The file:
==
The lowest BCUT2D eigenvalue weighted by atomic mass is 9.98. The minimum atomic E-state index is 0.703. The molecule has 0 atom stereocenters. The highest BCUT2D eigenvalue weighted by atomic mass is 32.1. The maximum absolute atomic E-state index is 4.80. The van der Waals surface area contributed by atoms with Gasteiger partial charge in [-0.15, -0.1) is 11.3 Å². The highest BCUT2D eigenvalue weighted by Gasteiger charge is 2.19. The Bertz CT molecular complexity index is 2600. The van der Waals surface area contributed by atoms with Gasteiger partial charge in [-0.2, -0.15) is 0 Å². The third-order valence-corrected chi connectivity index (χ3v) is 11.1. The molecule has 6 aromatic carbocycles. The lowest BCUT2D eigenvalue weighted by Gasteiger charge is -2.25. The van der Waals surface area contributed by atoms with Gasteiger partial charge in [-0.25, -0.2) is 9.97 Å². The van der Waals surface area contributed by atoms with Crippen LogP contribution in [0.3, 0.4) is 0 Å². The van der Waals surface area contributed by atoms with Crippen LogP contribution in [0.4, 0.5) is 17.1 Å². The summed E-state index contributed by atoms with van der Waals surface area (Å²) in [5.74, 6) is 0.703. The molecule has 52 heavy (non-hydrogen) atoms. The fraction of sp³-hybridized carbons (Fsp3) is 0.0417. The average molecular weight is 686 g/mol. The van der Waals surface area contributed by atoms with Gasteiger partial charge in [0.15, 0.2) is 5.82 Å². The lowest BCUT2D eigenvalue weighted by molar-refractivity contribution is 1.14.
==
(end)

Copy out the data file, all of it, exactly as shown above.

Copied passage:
The lowest BCUT2D eigenvalue weighted by atomic mass is 9.98. The minimum atomic E-state index is 0.703. The molecule has 0 atom stereocenters. The highest BCUT2D eigenvalue weighted by atomic mass is 32.1. The maximum absolute atomic E-state index is 4.80. The van der Waals surface area contributed by atoms with Gasteiger partial charge in [-0.15, -0.1) is 11.3 Å². The highest BCUT2D eigenvalue weighted by Gasteiger charge is 2.19. The Bertz CT molecular complexity index is 2600. The van der Waals surface area contributed by atoms with Gasteiger partial charge in [-0.2, -0.15) is 0 Å². The third-order valence-corrected chi connectivity index (χ3v) is 11.1. The molecule has 6 aromatic carbocycles. The lowest BCUT2D eigenvalue weighted by Gasteiger charge is -2.25. The van der Waals surface area contributed by atoms with Gasteiger partial charge in [-0.25, -0.2) is 9.97 Å². The van der Waals surface area contributed by atoms with Crippen LogP contribution in [0.3, 0.4) is 0 Å². The van der Waals surface area contributed by atoms with Crippen LogP contribution in [0.4, 0.5) is 17.1 Å². The summed E-state index contributed by atoms with van der Waals surface area (Å²) in [5.74, 6) is 0.703. The molecule has 52 heavy (non-hydrogen) atoms. The fraction of sp³-hybridized carbons (Fsp3) is 0.0417. The average molecular weight is 686 g/mol. The van der Waals surface area contributed by atoms with Gasteiger partial charge in [0.15, 0.2) is 5.82 Å². The lowest BCUT2D eigenvalue weighted by molar-refractivity contribution is 1.14.